Come Back With a Warrant: Protecting the Fourth Amendment Rights of Probationers from Warrantless Searches Absent their Consent as a Condition of Probation

Jennifer Lancaster................................................................................115

As prisons become overpopulated, sentencing alternatives, such as probation, are becoming more common throughout the United States.  The increase in probationers has created new issues for courts to decide.  One of the most prevalent issues is the consent to warrantless searches by probationers.  As a requirement of probation, probationers must follow a set of conditions.  This Comment explains whether the “reasonableness standard” should apply if a probationer has not consented to warrantless searches as a condition of probation.  

This Comment discusses the circuit split between the Eleventh and Fourth Circuits on the issue of warrantless searches.  The Eleventh Circuit allows for warrantless searches based on minimal suspicion, even if the probationer has not consented to warrantless searches as a condition of probation.  Alternatively, the Fourth Circuit requires probable cause to conduct a search, if the probationer has not expressly consented to a condition of warrantless searches.  This Comment argues that if the Supreme Court grants certiorari to resolve the split, it should be decided in favor of the Fourth Circuit’s reasoning to protect the Fourth Amendment rights of probationers from unreasonable searches and seizures.

 

 

CASENOTES

Who is Responsible When Someone Commits Suicide? An Examination of Turcios V. Debruler Co., 2015 IL 117962, 32 N.E. 3d 1117

Kelly A. Meredith................................................................................. 137

When a person takes his own life, grieving loved ones often try to understand why.  Sometimes they blame themselves or the decedent’s mental health; in other situations, they may blame another person when circumstances suggest the decedent was pushed to commit suicide.  Interesting legal issues arise when a decedent’s family tries to hold a person legally liable for causing his suicide.  The Illinois Supreme Court faced these issues in Turcios v. DeBruler.

Illinois and other jurisdictions have traditionally held that an individual’s suicide is an unforeseeable, intervening cause.  This precludes plaintiffs from maintaining wrongful death actions against tortfeasors for negligently causing a suicide.  Most courts depart from this rule when a tortfeasor intentionally commits a tort that results in a victims’ suicide.  Instead, these jurisdictions employ a less rigorous causation analysis to establish liability if the tortfeasor’s intentional conduct is a substantial factor in bringing about the suicide.  In Turcios v. DeBruler, the Illinois Supreme Court departs from this trend in favor of a demanding causation analysis that insulates intentional tortfeasors from liability for causing a suicide.  This Note argues the Illinois Supreme Court incorrectly limited intentional tortfeasors’ liability to foreseeable consequences.  By doing so, the court created a standard that fails to distinguish between intentionally injuring a victim, thereby causing his suicide, and negligently doing so.  As a result, the court’s holding has the predominant effect of denying wrongful death claims predicated on suicide in cases worthy of justice.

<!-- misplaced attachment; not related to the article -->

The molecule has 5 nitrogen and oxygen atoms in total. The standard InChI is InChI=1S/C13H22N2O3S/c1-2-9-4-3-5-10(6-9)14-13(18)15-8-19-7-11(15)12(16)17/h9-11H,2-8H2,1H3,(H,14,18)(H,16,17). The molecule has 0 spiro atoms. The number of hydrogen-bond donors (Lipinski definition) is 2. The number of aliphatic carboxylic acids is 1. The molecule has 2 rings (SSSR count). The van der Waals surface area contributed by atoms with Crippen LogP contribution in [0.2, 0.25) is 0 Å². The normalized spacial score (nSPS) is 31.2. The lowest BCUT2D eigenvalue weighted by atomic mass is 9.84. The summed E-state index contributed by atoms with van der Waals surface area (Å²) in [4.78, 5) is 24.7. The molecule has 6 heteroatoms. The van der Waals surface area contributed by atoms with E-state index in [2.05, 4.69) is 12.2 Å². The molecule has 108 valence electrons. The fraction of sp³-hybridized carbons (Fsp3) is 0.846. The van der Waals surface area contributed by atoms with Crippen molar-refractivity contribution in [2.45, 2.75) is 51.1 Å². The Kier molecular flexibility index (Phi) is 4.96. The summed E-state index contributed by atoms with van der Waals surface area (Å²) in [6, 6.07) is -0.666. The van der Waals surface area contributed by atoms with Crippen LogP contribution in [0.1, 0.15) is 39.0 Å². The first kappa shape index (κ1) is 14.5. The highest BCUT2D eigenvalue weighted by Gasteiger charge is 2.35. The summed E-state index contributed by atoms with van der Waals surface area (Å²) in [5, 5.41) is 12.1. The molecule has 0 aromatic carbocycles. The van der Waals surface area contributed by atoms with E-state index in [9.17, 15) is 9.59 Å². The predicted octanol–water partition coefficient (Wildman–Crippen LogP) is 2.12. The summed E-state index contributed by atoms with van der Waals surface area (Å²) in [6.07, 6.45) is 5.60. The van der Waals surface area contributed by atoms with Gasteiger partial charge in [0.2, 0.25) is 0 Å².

We the People: Analyzing the 7th Circuit’s Decision in United States v. Meza-Rodriguez, 798 F.3d 664 (7th Cir. 2015)

Jennifer Paulson .................................................................................. 163

Following District of Columbia v. Heller and McDonald v. City of Chicago, Second Amendment jurisprudence drastically expanded as individuals began challenging state and federal regulations that burden the right to keep and bear arms.  In United States v. Meza-Rodriguez, the Seventh Circuit faced a particularly controversial issue when an undocumented immigrant challenged a federal statute that categorically banned undocumented immigrants from exercising Second Amendment rights.  Although several other circuits had analyzed the same issue, the Seventh Circuit was the first to hold that undocumented immigrants have Second Amendment rights.  However, the court also upheld the constitutionality of the categorical ban, reasoning that it furthers Congress’ goal of keeping guns out of the hands of “presumptively risky people.”  This Note argues that the Seventh Circuit created a constitutional anomaly by recognizing the Second Amendment rights of undocumented immigrants while simultaneously upholding a statute which categorically bans undocumented immigrants from exercising those rights.